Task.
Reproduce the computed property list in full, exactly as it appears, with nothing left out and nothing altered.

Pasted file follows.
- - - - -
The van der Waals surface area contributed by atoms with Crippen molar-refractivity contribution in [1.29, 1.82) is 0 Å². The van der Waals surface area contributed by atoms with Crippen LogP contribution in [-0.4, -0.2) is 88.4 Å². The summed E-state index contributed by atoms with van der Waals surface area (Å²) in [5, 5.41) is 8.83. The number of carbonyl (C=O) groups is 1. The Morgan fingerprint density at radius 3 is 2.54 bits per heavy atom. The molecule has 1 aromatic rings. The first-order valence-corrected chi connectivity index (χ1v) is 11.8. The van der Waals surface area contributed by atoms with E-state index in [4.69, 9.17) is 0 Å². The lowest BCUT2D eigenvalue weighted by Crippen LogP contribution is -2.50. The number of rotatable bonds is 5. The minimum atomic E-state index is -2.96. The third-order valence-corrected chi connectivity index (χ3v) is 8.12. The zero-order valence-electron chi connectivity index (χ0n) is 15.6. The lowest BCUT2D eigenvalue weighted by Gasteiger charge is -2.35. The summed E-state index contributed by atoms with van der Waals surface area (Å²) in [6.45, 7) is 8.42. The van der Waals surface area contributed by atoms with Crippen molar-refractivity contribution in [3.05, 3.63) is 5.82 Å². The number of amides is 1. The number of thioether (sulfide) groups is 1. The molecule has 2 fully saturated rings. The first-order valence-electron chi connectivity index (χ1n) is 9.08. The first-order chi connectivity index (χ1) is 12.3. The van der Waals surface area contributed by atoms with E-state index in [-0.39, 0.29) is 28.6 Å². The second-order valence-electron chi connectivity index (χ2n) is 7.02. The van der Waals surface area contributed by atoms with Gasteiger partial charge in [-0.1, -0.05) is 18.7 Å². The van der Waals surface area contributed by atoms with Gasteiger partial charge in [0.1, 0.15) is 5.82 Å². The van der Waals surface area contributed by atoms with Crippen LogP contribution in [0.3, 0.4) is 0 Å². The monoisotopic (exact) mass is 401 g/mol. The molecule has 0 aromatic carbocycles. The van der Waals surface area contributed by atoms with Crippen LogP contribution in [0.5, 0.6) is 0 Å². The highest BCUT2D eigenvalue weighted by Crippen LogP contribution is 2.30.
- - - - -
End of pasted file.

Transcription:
The van der Waals surface area contributed by atoms with Crippen molar-refractivity contribution in [1.29, 1.82) is 0 Å². The van der Waals surface area contributed by atoms with Crippen LogP contribution in [-0.4, -0.2) is 88.4 Å². The summed E-state index contributed by atoms with van der Waals surface area (Å²) in [5, 5.41) is 8.83. The number of carbonyl (C=O) groups is 1. The Morgan fingerprint density at radius 3 is 2.54 bits per heavy atom. The molecule has 1 aromatic rings. The first-order valence-corrected chi connectivity index (χ1v) is 11.8. The van der Waals surface area contributed by atoms with E-state index in [4.69, 9.17) is 0 Å². The lowest BCUT2D eigenvalue weighted by Crippen LogP contribution is -2.50. The number of rotatable bonds is 5. The minimum atomic E-state index is -2.96. The third-order valence-corrected chi connectivity index (χ3v) is 8.12. The zero-order valence-electron chi connectivity index (χ0n) is 15.6. The lowest BCUT2D eigenvalue weighted by Gasteiger charge is -2.35. The summed E-state index contributed by atoms with van der Waals surface area (Å²) in [6.45, 7) is 8.42. The van der Waals surface area contributed by atoms with Crippen molar-refractivity contribution in [3.05, 3.63) is 5.82 Å². The number of amides is 1. The number of thioether (sulfide) groups is 1. The molecule has 2 fully saturated rings. The first-order valence-electron chi connectivity index (χ1n) is 9.08. The first-order chi connectivity index (χ1) is 12.3. The van der Waals surface area contributed by atoms with E-state index in [-0.39, 0.29) is 28.6 Å². The second-order valence-electron chi connectivity index (χ2n) is 7.02. The van der Waals surface area contributed by atoms with Gasteiger partial charge in [-0.1, -0.05) is 18.7 Å². The van der Waals surface area contributed by atoms with Gasteiger partial charge in [0.1, 0.15) is 5.82 Å². The van der Waals surface area contributed by atoms with Crippen LogP contribution in [0.3, 0.4) is 0 Å². The monoisotopic (exact) mass is 401 g/mol. The molecule has 0 aromatic carbocycles. The van der Waals surface area contributed by atoms with Crippen LogP contribution in [0.5, 0.6) is 0 Å². The highest BCUT2D eigenvalue weighted by Crippen LogP contribution is 2.30.